I am at times approached by taxpayers who “want to go to court” to challenge their federal income tax[liability. Such taxpayers may be chagrined to learn that while the ability to have a court hear their tax case definitely can lay in their future, there are typically multiple steps that taxpayers must follow before ending up in court. As a prime example, this article will describe how a taxpayer may end up in US Tax Court (“Tax Court”), one of several courts which may hear tax cases.
The Tax Court is the court created by the Untitled States Congress to hear many types of federal tax cases. However, the Tax Court is not empowered to hear all cases at any time. Unlike United States District Courts or most state district courts which have general jurisdiction, the Tax Court has limited jurisdiction. The taxpayer may only file certain cases in Tax Court and at certain times.
Two of the most common Tax Court cases are appeals from increases in tax following an audit (known as a deficiency proceeding) and appeals from Collection Due Process hearings:
- Deficiency proceeding. For additional tax assessed after audit, the IRS usually ultimately sends the taxpayer a Notice of Deficiency (90-day letter). That letter is often referred to as the ticket to Tax Court. The taxpayer is entitled to appeal the assessment to Tax Court and must do so within 90 days or the taxpayer loses the right (subject to some exceptions) to challenge a deficiency in Tax Court. Such appeals cannot be brought to Tax Court at any time the taxpayer wishes, only within 90 days of the mailing of the Notice of Deficiency.
- Collections Due Process appeal. For Collections Due Process proceedings that have first been appealed to the IRS Independent Office of Appeals, the taxpayer may appeal those determinations to Tax Court after Appeals has issued a Notice of Determination. If the taxpayer does not timely appeal the Notice of Determination to Tax Court within 30 days of the Notice of Determination, the taxpayer loses the right to appeal those issues at Tax Court.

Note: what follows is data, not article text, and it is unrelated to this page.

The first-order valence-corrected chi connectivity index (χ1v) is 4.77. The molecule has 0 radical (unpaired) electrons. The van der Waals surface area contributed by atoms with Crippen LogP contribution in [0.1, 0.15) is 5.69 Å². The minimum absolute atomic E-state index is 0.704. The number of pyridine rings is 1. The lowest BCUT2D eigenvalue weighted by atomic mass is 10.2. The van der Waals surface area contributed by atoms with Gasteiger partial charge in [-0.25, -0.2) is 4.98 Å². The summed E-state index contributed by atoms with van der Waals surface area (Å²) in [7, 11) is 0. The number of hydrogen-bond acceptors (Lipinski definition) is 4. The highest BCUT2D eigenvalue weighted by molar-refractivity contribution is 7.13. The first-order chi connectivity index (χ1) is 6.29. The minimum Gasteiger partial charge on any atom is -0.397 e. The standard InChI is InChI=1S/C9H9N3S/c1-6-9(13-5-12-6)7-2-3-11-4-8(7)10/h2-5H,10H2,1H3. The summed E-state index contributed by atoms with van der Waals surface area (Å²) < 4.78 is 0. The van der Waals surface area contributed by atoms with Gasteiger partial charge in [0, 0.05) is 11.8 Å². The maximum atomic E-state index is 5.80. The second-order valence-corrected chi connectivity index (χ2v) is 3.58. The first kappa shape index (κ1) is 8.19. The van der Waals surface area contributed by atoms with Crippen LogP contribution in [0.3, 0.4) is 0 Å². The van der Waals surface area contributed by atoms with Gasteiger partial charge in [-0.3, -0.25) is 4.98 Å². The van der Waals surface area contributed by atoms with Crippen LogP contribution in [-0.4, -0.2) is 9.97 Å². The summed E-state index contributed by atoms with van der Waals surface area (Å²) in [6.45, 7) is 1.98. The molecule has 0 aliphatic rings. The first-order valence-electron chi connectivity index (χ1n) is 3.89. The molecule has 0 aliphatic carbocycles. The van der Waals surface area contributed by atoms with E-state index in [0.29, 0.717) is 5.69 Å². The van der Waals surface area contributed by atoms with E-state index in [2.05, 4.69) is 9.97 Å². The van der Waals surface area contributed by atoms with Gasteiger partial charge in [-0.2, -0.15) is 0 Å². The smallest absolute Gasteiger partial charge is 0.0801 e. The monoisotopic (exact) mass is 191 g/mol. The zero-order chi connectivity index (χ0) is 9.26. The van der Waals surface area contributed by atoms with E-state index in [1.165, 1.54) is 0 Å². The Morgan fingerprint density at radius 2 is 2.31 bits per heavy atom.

Much of the Tax Court docket consists of those two types of appeals, although the Tax Court also has jurisdiction over many other types of tax matters not discussed in this article. The taxpayer must meet the Tax Court’s jurisdictional criteria and bring the case in the time allotted, or the case will be dismissed.
Practice Point: Taxpayers must be aware that they cannot file tax appeals in Tax Court at any time and for any reason. The taxpayer must meet the Tax Court’s jurisdictional requirements.
Taxpayers who have been assessed additional tax or have been given the opportunity for a Collections Due Process hearing may contact Jared Le Fevre to discuss the rights and deadlines for proceeding before the IRS and US Tax Court.
About the author: Jared M. Le Fevre is a tax attorney and partner in the Tax, Trusts and Estates Practice Group of Crowley Fleck PLLP. Mr. Le Fevre represents taxpayers before the IRS, IRS Independent Office of Appeals, U.S. Tax Court, Federal District Court and state tax agencies throughout Montana, Wyoming, North Dakota, Idaho, and Utah. Mr. Le Fevre is involved in federal and state and local tax audits, appeals, and tax resolution throughout these western states. Mr. Le Fevre also advises clients on the tax effects of business and real estate transactions. what effect the notice may have on taxpayer rights.
Information current as of July 21, 2022.
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 Federal District Courts are courts of general jurisdiction. https://www.uscourts.gov/sites/default/files/overview_of_the_judiciary_fy_2021_0.pdf#:~:text=The%20U.S.%20District%20Courts%20are,III%20district%20court%20judgeships%20nationwide (accessed February 21, 2021). Federal District Court does have jurisdictional requirements, as do most courts. Federal District Court has two main subject matter jurisdictions: disputes based on federal law and diversity of litigants based on residence.
 IRC § 6212.
 Before the Notice of Deficiency, if time under the statute of limitations permits, the IRS will send a 30-day letter giving the taxpayer the opportunity to first appeal to the IRS Independent Office of Appeals. If the taxpayer does not appeal in 30 days, the IRS will then send the Notice of Deficiency.
 IRC § 6213(a).
 IRC § 6320(b), IRC § 6330(b).
 IRC § 6320(b), IRC § 6330(d).